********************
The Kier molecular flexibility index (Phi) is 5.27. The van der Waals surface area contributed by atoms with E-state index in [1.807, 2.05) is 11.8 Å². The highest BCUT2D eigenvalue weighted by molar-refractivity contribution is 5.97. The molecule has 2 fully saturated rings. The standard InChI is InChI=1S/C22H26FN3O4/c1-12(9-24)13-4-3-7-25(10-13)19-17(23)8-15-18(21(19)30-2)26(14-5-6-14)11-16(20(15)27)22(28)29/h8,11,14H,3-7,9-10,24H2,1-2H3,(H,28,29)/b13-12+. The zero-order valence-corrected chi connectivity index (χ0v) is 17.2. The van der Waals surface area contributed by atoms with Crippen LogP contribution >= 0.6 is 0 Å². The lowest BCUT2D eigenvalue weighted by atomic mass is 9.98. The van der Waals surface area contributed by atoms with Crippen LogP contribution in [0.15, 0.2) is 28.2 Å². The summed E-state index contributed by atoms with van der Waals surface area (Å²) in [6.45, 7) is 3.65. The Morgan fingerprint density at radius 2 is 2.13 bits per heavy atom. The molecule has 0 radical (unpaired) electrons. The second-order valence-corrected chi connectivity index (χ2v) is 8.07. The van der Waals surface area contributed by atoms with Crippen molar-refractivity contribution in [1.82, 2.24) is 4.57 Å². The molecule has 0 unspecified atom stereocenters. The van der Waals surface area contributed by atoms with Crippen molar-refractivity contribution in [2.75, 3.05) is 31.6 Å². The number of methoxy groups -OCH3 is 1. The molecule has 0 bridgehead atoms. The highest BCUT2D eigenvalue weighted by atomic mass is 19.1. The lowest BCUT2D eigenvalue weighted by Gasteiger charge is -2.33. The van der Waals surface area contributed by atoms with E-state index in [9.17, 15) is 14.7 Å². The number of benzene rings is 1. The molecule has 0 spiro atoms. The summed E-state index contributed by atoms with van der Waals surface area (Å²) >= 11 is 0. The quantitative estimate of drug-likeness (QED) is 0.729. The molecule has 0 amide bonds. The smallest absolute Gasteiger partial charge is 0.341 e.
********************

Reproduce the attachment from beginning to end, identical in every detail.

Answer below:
The Kier molecular flexibility index (Phi) is 5.27. The van der Waals surface area contributed by atoms with E-state index in [1.807, 2.05) is 11.8 Å². The highest BCUT2D eigenvalue weighted by molar-refractivity contribution is 5.97. The molecule has 2 fully saturated rings. The standard InChI is InChI=1S/C22H26FN3O4/c1-12(9-24)13-4-3-7-25(10-13)19-17(23)8-15-18(21(19)30-2)26(14-5-6-14)11-16(20(15)27)22(28)29/h8,11,14H,3-7,9-10,24H2,1-2H3,(H,28,29)/b13-12+. The zero-order valence-corrected chi connectivity index (χ0v) is 17.2. The van der Waals surface area contributed by atoms with Crippen LogP contribution >= 0.6 is 0 Å². The lowest BCUT2D eigenvalue weighted by atomic mass is 9.98. The van der Waals surface area contributed by atoms with Crippen LogP contribution in [0.15, 0.2) is 28.2 Å². The summed E-state index contributed by atoms with van der Waals surface area (Å²) in [6.45, 7) is 3.65. The Morgan fingerprint density at radius 2 is 2.13 bits per heavy atom. The molecule has 0 radical (unpaired) electrons. The second-order valence-corrected chi connectivity index (χ2v) is 8.07. The van der Waals surface area contributed by atoms with Crippen molar-refractivity contribution in [1.82, 2.24) is 4.57 Å². The molecule has 0 unspecified atom stereocenters. The van der Waals surface area contributed by atoms with Crippen molar-refractivity contribution in [2.75, 3.05) is 31.6 Å². The number of methoxy groups -OCH3 is 1. The molecule has 0 bridgehead atoms. The highest BCUT2D eigenvalue weighted by atomic mass is 19.1. The lowest BCUT2D eigenvalue weighted by Gasteiger charge is -2.33. The van der Waals surface area contributed by atoms with E-state index in [9.17, 15) is 14.7 Å². The number of benzene rings is 1. The molecule has 0 spiro atoms. The summed E-state index contributed by atoms with van der Waals surface area (Å²) >= 11 is 0. The quantitative estimate of drug-likeness (QED) is 0.729. The molecule has 0 amide bonds. The smallest absolute Gasteiger partial charge is 0.341 e.